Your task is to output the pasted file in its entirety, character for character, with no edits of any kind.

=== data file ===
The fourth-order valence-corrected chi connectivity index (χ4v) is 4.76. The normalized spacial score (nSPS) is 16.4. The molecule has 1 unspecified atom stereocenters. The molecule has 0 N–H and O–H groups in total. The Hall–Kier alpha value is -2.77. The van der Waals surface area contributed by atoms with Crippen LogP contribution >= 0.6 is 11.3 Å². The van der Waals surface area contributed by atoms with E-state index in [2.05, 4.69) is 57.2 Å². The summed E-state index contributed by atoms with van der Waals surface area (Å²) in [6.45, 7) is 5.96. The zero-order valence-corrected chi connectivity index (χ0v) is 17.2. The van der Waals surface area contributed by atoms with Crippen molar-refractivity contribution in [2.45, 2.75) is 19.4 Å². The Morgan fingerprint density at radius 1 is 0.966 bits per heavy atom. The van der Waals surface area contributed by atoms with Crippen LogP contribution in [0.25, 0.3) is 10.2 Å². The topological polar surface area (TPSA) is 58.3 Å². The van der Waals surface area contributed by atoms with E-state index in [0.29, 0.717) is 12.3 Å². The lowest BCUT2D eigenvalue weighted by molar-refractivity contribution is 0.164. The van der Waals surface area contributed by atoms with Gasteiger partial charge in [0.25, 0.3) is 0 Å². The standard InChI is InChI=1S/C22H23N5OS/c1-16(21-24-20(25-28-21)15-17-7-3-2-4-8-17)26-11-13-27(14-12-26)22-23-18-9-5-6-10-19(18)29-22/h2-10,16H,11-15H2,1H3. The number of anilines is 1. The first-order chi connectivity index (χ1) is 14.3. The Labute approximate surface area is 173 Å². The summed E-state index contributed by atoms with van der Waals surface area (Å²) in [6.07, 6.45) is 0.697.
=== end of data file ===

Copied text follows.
The fourth-order valence-corrected chi connectivity index (χ4v) is 4.76. The normalized spacial score (nSPS) is 16.4. The molecule has 1 unspecified atom stereocenters. The molecule has 0 N–H and O–H groups in total. The Hall–Kier alpha value is -2.77. The van der Waals surface area contributed by atoms with Crippen LogP contribution >= 0.6 is 11.3 Å². The van der Waals surface area contributed by atoms with E-state index in [2.05, 4.69) is 57.2 Å². The summed E-state index contributed by atoms with van der Waals surface area (Å²) in [6.45, 7) is 5.96. The zero-order valence-corrected chi connectivity index (χ0v) is 17.2. The van der Waals surface area contributed by atoms with Crippen molar-refractivity contribution in [2.45, 2.75) is 19.4 Å². The Morgan fingerprint density at radius 1 is 0.966 bits per heavy atom. The van der Waals surface area contributed by atoms with Crippen LogP contribution in [0.25, 0.3) is 10.2 Å². The topological polar surface area (TPSA) is 58.3 Å². The van der Waals surface area contributed by atoms with E-state index in [0.29, 0.717) is 12.3 Å². The lowest BCUT2D eigenvalue weighted by molar-refractivity contribution is 0.164. The van der Waals surface area contributed by atoms with Gasteiger partial charge in [0.25, 0.3) is 0 Å². The standard InChI is InChI=1S/C22H23N5OS/c1-16(21-24-20(25-28-21)15-17-7-3-2-4-8-17)26-11-13-27(14-12-26)22-23-18-9-5-6-10-19(18)29-22/h2-10,16H,11-15H2,1H3. The number of anilines is 1. The first-order chi connectivity index (χ1) is 14.3. The Labute approximate surface area is 173 Å². The summed E-state index contributed by atoms with van der Waals surface area (Å²) in [6.07, 6.45) is 0.697.